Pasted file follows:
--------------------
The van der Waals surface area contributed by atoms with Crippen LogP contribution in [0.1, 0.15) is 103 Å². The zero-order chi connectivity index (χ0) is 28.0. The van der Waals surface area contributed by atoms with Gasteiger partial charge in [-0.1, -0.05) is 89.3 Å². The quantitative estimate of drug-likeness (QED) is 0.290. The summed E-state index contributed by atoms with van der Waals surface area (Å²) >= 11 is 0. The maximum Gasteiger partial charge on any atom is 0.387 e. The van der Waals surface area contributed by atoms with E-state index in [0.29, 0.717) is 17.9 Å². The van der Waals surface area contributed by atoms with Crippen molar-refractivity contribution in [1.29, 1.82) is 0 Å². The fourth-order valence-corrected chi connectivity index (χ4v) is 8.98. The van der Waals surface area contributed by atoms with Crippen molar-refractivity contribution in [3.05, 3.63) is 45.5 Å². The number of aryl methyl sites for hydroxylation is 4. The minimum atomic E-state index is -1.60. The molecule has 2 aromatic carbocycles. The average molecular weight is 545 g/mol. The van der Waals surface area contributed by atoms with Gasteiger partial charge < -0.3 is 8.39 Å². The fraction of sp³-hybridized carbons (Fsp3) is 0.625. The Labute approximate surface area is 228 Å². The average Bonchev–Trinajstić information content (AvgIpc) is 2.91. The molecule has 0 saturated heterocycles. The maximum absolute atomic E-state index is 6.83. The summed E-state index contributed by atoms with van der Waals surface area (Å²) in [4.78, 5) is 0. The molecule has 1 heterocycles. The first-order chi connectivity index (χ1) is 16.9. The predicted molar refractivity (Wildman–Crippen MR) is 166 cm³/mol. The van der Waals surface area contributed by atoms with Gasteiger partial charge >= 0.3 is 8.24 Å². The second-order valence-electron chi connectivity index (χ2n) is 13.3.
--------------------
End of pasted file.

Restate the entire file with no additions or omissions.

The van der Waals surface area contributed by atoms with Crippen LogP contribution in [0.1, 0.15) is 103 Å². The zero-order chi connectivity index (χ0) is 28.0. The van der Waals surface area contributed by atoms with Gasteiger partial charge in [-0.1, -0.05) is 89.3 Å². The quantitative estimate of drug-likeness (QED) is 0.290. The summed E-state index contributed by atoms with van der Waals surface area (Å²) >= 11 is 0. The maximum Gasteiger partial charge on any atom is 0.387 e. The van der Waals surface area contributed by atoms with E-state index in [0.29, 0.717) is 17.9 Å². The van der Waals surface area contributed by atoms with Crippen molar-refractivity contribution in [1.29, 1.82) is 0 Å². The fourth-order valence-corrected chi connectivity index (χ4v) is 8.98. The van der Waals surface area contributed by atoms with Crippen molar-refractivity contribution in [3.05, 3.63) is 45.5 Å². The number of aryl methyl sites for hydroxylation is 4. The minimum atomic E-state index is -1.60. The molecule has 2 aromatic carbocycles. The average molecular weight is 545 g/mol. The van der Waals surface area contributed by atoms with Gasteiger partial charge < -0.3 is 8.39 Å². The fraction of sp³-hybridized carbons (Fsp3) is 0.625. The Labute approximate surface area is 228 Å². The average Bonchev–Trinajstić information content (AvgIpc) is 2.91. The molecule has 0 saturated heterocycles. The maximum absolute atomic E-state index is 6.83. The summed E-state index contributed by atoms with van der Waals surface area (Å²) in [4.78, 5) is 0. The molecule has 1 heterocycles. The first-order chi connectivity index (χ1) is 16.9. The predicted molar refractivity (Wildman–Crippen MR) is 166 cm³/mol. The van der Waals surface area contributed by atoms with Gasteiger partial charge >= 0.3 is 8.24 Å². The second-order valence-electron chi connectivity index (χ2n) is 13.3.